Robert's arrival in Bristol is not destined to provide him or us with concrete answers or involve him in anything approaching a real investigation, and it becomes clear that the death itself is merely a MacGuffin to get him on the road. His time in Bristol involves him in further encounters, with the woman who owns his brother's flat, with a wide-eyed kid at a hot-dog stand, and with a German girl (Wenders regular Lisa Kreuzer) who is searching for her missing daughter. None of them are able to offer Robert any sense of resolution or contentment.
Vivid Recollection #5: The Girl and the Pool Table.
Robert's quiet implosion reaches a peak in a bar when he accidentally disrupts a game of pool and has his stool kicked from under him by a pissed-off local girl. Back in 1980 I was frustrated by this, perhaps because I'd formed enough of a bond with our dour lead to want him to kick back against this injustice. It was a time in my life when I had still to shake off the constraints of formula. Years later the moment works so well precisely because he is unable to react, too emotionally drained to even return to his feet at a dignified speed, and then only able to muster the effort to slowly shuffle from the room, lost in his own grief.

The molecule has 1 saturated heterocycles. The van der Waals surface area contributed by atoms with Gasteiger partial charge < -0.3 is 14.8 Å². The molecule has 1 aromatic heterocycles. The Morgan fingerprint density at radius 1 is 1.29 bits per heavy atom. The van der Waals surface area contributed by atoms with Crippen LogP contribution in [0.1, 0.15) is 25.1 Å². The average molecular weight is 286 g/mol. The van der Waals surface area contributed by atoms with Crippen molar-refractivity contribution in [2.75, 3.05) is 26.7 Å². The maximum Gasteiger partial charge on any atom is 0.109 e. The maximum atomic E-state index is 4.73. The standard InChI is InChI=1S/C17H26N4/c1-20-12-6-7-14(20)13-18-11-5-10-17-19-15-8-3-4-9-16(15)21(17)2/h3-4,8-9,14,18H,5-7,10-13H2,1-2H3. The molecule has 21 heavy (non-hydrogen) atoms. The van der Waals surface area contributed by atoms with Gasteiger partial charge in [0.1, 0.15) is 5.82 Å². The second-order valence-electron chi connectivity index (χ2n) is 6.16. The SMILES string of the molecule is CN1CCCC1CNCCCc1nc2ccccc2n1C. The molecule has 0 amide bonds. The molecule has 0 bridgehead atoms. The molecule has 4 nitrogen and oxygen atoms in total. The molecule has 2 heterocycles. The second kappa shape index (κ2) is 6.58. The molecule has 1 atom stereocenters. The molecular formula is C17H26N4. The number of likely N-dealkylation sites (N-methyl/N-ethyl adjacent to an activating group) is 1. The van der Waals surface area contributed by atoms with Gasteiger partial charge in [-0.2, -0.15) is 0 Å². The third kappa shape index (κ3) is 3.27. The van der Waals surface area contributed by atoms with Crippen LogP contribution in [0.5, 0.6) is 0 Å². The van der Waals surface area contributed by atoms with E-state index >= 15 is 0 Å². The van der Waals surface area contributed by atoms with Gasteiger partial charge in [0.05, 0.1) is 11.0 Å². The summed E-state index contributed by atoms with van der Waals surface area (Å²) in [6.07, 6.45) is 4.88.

In the accompanying interview Petit reveals that when he was prepping Radio On he wasn't interested in plot or character, which might seem an odd approach for any narrative-based film. But it's the director's fascination with mood and texture, and with images and sounds, that make it so acutely reminiscent of its time and place, at least as I experienced it, and in a way that no other British film of the period came close to capturing. Nostalgia may be a factor here, but I've made a point of showing favourite sequences to younger friends and their reactions have all been encouragingly positive. Greeted largely with critical indifference on its initial release, time has confirmed Radio On as THE British road movie, and one of the artistic highpoints of this cult-driven genre. And for those who feel let down by movies that start well but end poorly, there's one last thing...